What do shale gas and blueberries have in common?

The Province of New Brunswick covers a land area of 71,377.18 square kilometres.  That works out to 17.63 million acres.  Each shale gas well takes up between one and three acres.  Using the high number of acres and assuming a high number of wells drilled on the high side that would result in something like 30,000 acres over a 30-year period

This would result in a total land area allocated to oil and gas development of 0.17 percent.  That is less than one fifth of one percent or about the same as is currently used for blueberries.

The legislation forces gas development firms to re-mediate the land back to its pre-well state so even if the industry continued beyond 30 years it is hard to see how it could ever consume more than a fraction of one percent of New Brunswick’s total land mass.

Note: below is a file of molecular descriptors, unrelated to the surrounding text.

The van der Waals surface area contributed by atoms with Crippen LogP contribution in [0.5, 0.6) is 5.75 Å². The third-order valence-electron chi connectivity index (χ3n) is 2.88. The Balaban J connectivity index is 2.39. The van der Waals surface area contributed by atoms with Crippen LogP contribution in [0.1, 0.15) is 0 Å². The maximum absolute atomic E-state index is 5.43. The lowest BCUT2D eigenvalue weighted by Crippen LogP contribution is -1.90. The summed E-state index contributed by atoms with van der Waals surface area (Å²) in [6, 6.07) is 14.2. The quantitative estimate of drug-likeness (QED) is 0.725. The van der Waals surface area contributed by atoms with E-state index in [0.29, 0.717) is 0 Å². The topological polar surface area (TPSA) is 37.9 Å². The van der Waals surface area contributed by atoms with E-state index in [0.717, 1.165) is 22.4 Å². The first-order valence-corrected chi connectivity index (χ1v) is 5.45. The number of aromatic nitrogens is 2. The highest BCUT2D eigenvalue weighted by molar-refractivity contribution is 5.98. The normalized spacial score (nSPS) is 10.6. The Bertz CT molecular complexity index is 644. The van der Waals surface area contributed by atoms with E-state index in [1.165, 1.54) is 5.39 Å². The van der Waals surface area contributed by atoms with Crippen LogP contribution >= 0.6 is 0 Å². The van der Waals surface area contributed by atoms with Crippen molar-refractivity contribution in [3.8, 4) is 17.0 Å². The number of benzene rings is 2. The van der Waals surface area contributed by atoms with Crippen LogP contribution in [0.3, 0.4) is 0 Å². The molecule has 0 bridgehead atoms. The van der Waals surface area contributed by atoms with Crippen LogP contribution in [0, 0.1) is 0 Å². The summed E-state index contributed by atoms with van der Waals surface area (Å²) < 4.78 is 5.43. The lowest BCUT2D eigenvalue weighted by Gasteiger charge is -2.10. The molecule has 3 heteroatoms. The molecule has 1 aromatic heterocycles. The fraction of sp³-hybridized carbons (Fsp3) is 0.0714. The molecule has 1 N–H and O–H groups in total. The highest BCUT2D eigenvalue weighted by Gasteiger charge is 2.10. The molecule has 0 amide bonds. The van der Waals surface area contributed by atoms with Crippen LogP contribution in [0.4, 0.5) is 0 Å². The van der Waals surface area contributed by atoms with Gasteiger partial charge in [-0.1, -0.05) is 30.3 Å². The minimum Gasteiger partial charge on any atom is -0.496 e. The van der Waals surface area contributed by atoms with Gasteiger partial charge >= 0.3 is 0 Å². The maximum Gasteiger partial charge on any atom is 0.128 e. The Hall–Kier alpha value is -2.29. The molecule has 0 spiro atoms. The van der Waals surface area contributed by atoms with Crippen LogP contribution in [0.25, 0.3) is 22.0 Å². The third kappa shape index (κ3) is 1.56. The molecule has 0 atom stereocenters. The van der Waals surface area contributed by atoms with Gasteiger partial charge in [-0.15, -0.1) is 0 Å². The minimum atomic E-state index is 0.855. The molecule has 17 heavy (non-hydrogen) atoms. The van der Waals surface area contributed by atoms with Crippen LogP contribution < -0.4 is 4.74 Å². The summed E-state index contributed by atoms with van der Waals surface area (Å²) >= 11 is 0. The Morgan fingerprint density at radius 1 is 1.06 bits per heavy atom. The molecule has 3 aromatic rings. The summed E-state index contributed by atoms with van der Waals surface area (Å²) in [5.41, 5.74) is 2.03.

I raise this point only because a friend of mine used a variant of the term “industrial wasteland” again when discussing the shale gas industry.  I’m all for a vigorous debate about shale gas but as the old saying goes “you are entitled to your own opinions but not your own facts”.

If New Brunswick gets around to developing its natural gas reserves it will create more industrial activity.  There will be more trucks on the road, more burly men in the woods and, yes, more people in Emergency Rooms with fractures and other maladies.

But there is no evidence vast swathes of the province will be turned into an industrial wasteland.

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